Much of the strain on the network is attributed to the roll-out of the Road Equivalent Tariff policy, which has dramatically cut the cost of taking cars on the ferries. Critics say the failure to anticipate the impact of RET and upgrade ferry capacity accordingly is one of the main reasons the network is under so much strain.

David Richardson, development manager for the Highlands and Islands at the Federation of Small Businesses (FSB), said that while RET has boosted business and made islands more accessible, the increase in road traffic “is not without consequences”. He said the “frequency of sailings to the mainland and the ability of vessels to cope with increasing demand remains a concern at busy times of the year”, adding: “The fact is that a lack of investment in replacement vessels over the decades has taken its toll, the fleet becoming increasingly old and unreliable. What is needed now is long-term investment in our island infrastructure and connectivity.”

Professor Baird said the situation on island communities is becoming critical amid the growing threat of depopulation, adding that the need for an independent review was urgent.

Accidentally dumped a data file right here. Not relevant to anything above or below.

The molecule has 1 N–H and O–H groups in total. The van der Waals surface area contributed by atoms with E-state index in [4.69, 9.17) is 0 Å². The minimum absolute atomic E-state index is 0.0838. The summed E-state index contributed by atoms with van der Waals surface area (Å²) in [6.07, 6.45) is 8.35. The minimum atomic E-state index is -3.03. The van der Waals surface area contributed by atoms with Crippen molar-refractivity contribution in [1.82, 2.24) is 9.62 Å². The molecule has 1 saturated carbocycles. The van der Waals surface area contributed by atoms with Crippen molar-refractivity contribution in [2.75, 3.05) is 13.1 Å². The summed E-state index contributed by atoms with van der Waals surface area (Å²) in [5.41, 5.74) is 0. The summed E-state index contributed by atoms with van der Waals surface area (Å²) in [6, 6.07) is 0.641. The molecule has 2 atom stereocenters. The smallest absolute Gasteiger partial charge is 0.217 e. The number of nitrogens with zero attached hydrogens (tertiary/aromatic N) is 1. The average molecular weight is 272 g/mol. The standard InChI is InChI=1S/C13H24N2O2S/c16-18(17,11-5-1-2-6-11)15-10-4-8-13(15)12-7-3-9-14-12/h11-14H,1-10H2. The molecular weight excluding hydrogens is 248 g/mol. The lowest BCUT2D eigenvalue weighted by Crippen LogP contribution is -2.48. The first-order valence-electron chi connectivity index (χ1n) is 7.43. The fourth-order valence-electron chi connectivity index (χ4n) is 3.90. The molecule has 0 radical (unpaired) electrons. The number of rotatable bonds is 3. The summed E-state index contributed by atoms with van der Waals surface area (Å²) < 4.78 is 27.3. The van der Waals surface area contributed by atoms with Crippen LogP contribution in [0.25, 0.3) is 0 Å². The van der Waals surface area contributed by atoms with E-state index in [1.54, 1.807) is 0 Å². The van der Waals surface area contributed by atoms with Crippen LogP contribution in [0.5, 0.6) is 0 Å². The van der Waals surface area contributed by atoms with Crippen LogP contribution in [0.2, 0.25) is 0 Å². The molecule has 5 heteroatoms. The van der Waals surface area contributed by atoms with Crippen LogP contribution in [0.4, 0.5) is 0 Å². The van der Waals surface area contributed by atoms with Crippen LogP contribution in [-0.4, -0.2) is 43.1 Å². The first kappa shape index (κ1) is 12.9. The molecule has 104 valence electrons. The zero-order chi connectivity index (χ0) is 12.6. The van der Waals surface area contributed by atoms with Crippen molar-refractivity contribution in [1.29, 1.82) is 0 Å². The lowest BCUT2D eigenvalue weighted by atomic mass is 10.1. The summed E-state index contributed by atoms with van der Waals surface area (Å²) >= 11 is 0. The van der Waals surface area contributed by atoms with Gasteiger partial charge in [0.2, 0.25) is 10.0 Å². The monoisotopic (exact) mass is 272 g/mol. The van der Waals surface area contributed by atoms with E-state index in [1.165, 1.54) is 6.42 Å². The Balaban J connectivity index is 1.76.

He said: “All of these island economies are suffering because of this lack of reform and modernisation. They are still ordering the same high-cost, obsolete type of tonnage. They are expending fortunes on harbours. They have spent an enormous amount on RET as well but that is not the key thing – the key is providing a better service.”

A spokeswoman for CMAL said: “Our professional opinion is that the most effective strategy going forward is to procure vessels that are broadly similar in size to the vessels they will replace and will therefore fit existing harbour infrastructure. 

“In general terms, it is better value to build two smaller ferries than build new harbours. That said, our network of harbours also requires significant and ongoing investment and upgrade and we would not describe those investments as a waste in any respect. 

“Our vessels team are professionally qualified and highly experienced maritime/marine engineers and naval architects. Any suggestion that they are not equipped, or lack knowledge to do the job is wrong.”